As Mike Ashman’s notes say, Valencia’s extraordinary Ring ‘proved controversial with both purists and those attached to complex intellectual production concepts’. Indeed, it controversially questions whether such concepts are intellectual, necessarily, or just tired old Brechtian posturing.
Its brilliant use of computer graphic backgrounds and acrobatic mimes shows one can stage a truly modern, theatrically adventurous Ring without distorting its genuinely central concepts – Wagner’s.
Not that producer Carlos Padrilla, of the Catalan theatre group La Fura Dels Baus, doesn’t stray into Brechtian territory. In these latter operas he even indulges his own Konzept – ‘the degradation of Nature by technological man’, pretty ironic in such a high-tech staging. His debris-choked Rhine and wicked capitalist Gibichungs – we know this because they are covered in currency signs! – are far less effective than the earlier operas’ primal imagery.
But that imagery still dominates through the elemental vividness of the backgrounds, which are projected onto shifting units, mirrored in the stage floor. Often they represent states of mind – Mime’s cascade of sinister machinery – or natural states and forces – the dragon’s inner fires, awesome mountain heights. They lend scenes cosmic significance, as when the sleeping Brünnhilde appears literally at the heart of the turning world.
Acrobats amplify the imagery, sometimes dangling from sculptural shapes; Brünnhilde’s revulsion at ‘Gunther’ submerges her in squirming bodies. It’s spectacular, but the spectacle is nearly always at Wagner’s service, even to the point of leaving the final conflagration rather restrained.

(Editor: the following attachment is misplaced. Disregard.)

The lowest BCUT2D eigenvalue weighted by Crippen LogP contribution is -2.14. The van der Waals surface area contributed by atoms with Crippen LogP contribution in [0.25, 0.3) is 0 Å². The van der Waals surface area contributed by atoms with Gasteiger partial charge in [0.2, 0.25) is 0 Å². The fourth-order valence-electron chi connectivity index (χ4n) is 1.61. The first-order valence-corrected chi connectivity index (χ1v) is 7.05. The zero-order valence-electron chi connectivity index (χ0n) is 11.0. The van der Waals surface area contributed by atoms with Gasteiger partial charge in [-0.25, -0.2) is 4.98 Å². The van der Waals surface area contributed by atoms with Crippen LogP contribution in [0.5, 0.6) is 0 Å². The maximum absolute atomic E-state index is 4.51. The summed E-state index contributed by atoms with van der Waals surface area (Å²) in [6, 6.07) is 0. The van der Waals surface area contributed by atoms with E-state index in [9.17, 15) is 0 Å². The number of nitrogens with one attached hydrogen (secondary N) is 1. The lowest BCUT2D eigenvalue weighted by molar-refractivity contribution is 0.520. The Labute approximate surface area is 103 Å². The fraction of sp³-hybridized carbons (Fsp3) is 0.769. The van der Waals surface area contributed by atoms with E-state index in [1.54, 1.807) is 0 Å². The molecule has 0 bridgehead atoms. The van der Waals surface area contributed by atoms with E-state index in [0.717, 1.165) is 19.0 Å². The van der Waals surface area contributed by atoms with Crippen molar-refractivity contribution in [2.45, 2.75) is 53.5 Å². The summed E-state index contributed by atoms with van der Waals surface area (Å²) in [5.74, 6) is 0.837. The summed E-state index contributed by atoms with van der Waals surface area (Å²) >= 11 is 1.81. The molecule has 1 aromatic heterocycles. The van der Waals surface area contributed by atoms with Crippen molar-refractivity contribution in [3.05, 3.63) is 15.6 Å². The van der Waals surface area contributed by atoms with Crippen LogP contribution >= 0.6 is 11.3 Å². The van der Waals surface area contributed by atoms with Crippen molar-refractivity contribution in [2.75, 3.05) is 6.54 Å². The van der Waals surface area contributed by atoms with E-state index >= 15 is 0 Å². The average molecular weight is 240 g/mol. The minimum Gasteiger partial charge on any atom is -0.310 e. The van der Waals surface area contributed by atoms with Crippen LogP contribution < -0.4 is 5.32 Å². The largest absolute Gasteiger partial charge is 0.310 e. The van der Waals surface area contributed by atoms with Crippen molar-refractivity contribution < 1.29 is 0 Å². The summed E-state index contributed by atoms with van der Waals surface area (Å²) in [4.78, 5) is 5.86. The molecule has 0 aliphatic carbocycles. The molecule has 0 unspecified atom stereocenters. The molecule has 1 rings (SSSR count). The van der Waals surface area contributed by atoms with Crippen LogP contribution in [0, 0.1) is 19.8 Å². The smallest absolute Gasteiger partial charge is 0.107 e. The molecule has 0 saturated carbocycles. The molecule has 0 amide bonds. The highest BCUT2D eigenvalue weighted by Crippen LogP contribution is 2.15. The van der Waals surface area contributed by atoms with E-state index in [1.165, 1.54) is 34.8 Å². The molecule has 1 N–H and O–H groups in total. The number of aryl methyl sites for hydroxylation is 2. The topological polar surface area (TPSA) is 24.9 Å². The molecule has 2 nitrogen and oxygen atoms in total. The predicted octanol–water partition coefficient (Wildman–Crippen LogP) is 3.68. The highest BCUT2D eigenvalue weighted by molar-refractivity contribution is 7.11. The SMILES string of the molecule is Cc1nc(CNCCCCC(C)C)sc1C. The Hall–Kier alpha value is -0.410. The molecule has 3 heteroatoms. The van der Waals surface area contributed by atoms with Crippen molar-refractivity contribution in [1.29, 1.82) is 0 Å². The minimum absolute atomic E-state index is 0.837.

Spectacle would be empty, though, without sound musical performance. Zubin Mehta is not the subtlest Wagnerian, inclined to confuse expansiveness with expression, but his sweep and power are involving enough, particularly in Götterdämmerung. Juha Uusitalo seems slightly less comfortable in the Wanderer’s lower tessitura, but remains powerful and tragic.
Jennifer Wilson’s voice has Brünnhilde’s incisiveness and, mostly, power, but she lacks sufficient character and, sadly, physique du role; she strikes more sparks in Götterdämmerung, not least scrapping with Catherine Wyn-Rogers’s passionate Waltraute (also a stately Erda). Lance Ryan’s dreadlocked Siegfried is arresting – tall and athletic, with a fine steely voice, occasionally slightly adenoidal; unfortunately he’s too thuggishly characterised.
Veteran Matti Salminen remains an amazingly resonant Hagen, but lumbering rather than dangerous. As before, Siegel’s creepy Mime, Kapellmann’s superannuated Alberich, Gibichungs, Norns and Rhinemaidens are acceptable to excellent; and a bright Woodbird, bravely airborne.
So, though it doesn’t always convince, this remains highly recommended, a refreshing antidote to leaden Teutonic representations. Wagner responds best to Romantic imagery, but this gives it a vividly original twist. Michael Scott Rohan